The comedian Frank Skinner, from the West Midlands, was approached to narrate the documentary but turned it down because he had concerns about how people from Birmingham would be portrayed, did not wish to criticise the city. The voice-over was provided by former Coronation Street actor Tony Hirst instead; the first episode of Benefits Street was aired at 9:00 pm on Monday 6 January 2014, ran for five episodes. A live one-hour debate to discuss issues raised by the series was scheduled to air after the final episode, Channel 4 announcing plans for this a few days after the second episode had been transmitted. During the week following the broadcasting of the third episode, West Midlands Police charged several James Turner Street residents with drugs-related offences in connection with a raid their officers had carried out in June 2013; those facing charges included some people seen in episodes of the series. Channel 4 said. On 23 January, the Birmingham Mail reported that items of Benefits Street branded merchandise, such as mugs and T-shirts, were being produced for sale over the internet by individuals wishing to cash in on the programme.
James Turner Street is a residential street of Victorian terraced houses in the Winson Green area of Birmingham. The street is in the city's Soho Ward, part of the Ladywood constituency, has a B18 postcode, it is first recorded in local records as Osborne Street in 1877, given its present name in 1882. According to education historian Alison Wheatley, the street is named after a James Turner who taught at King Edward's School in Birmingham, the name may have been suggested by a former pupil, who became a town planner, as a way of honouring Turner's legacy. However, the Birmingham historian Carl Chinn believes the street was named for a local businessman and partner in the firm Hammond, Turner & Sons, a manufacturer of buttons. Of Winson Green, Chinn writes that it was developed as a "better-off working class district", but that by the latter part of the 20th century many of the properties in the area were falling into decay. Dr Chris Upton, reader in public history at the city's Newman University, has described the street as part of a "ribbon development" of suburban districts built as Birmingham expanded during the latter part of the 19th century.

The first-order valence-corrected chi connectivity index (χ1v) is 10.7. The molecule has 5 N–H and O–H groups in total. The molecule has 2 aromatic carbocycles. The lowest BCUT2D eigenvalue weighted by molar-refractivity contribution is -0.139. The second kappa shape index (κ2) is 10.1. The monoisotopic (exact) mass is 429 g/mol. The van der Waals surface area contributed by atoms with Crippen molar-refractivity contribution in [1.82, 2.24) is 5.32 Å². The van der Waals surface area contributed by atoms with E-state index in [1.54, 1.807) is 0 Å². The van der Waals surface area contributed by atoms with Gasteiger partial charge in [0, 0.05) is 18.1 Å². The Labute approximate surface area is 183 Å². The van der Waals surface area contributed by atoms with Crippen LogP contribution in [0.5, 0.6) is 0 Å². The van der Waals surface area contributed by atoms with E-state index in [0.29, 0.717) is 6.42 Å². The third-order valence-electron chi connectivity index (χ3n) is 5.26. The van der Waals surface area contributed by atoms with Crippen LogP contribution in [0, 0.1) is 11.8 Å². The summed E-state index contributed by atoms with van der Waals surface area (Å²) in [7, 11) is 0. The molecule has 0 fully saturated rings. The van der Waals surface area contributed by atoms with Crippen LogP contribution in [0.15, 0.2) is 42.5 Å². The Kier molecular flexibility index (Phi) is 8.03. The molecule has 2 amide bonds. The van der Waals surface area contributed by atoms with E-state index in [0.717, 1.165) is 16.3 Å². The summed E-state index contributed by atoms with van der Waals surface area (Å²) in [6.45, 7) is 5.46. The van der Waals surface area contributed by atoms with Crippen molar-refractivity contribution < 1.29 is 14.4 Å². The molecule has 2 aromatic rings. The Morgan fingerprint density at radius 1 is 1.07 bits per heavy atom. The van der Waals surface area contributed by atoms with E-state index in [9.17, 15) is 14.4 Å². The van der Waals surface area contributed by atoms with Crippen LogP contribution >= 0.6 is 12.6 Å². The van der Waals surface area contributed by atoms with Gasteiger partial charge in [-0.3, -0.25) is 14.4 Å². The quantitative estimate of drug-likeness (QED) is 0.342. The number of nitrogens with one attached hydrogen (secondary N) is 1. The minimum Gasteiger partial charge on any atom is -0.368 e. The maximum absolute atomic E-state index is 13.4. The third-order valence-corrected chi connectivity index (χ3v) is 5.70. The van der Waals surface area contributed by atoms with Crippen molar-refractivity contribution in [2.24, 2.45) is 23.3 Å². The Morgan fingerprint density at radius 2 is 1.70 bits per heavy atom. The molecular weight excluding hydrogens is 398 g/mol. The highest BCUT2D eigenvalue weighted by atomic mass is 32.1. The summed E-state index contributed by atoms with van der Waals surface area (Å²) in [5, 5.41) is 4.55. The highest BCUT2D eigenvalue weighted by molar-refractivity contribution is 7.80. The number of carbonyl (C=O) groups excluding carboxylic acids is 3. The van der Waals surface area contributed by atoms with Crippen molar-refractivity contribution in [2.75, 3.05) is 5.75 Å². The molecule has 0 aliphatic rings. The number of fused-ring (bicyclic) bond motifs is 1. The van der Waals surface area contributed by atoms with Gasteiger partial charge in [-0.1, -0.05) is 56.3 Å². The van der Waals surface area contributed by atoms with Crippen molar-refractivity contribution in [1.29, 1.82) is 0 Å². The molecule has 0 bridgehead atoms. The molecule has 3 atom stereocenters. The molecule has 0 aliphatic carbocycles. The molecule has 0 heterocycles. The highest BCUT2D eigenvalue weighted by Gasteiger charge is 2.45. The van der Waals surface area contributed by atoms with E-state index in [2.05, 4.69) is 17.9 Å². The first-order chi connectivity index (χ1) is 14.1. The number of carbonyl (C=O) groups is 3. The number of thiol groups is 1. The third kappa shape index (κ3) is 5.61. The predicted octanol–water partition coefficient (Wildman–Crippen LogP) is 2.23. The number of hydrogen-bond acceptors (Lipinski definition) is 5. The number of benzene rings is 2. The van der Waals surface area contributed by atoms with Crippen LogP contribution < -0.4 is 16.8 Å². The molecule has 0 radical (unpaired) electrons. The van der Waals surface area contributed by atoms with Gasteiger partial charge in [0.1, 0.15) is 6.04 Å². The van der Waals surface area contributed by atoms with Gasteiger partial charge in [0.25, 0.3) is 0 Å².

While many of the street's original residents were locals who moved from the inner city back-to-back houses, some had moved from as far away as London and Cornwall to work in Birmingham. Upton describes them as "the respectable working class"—skilled workers who earned around 30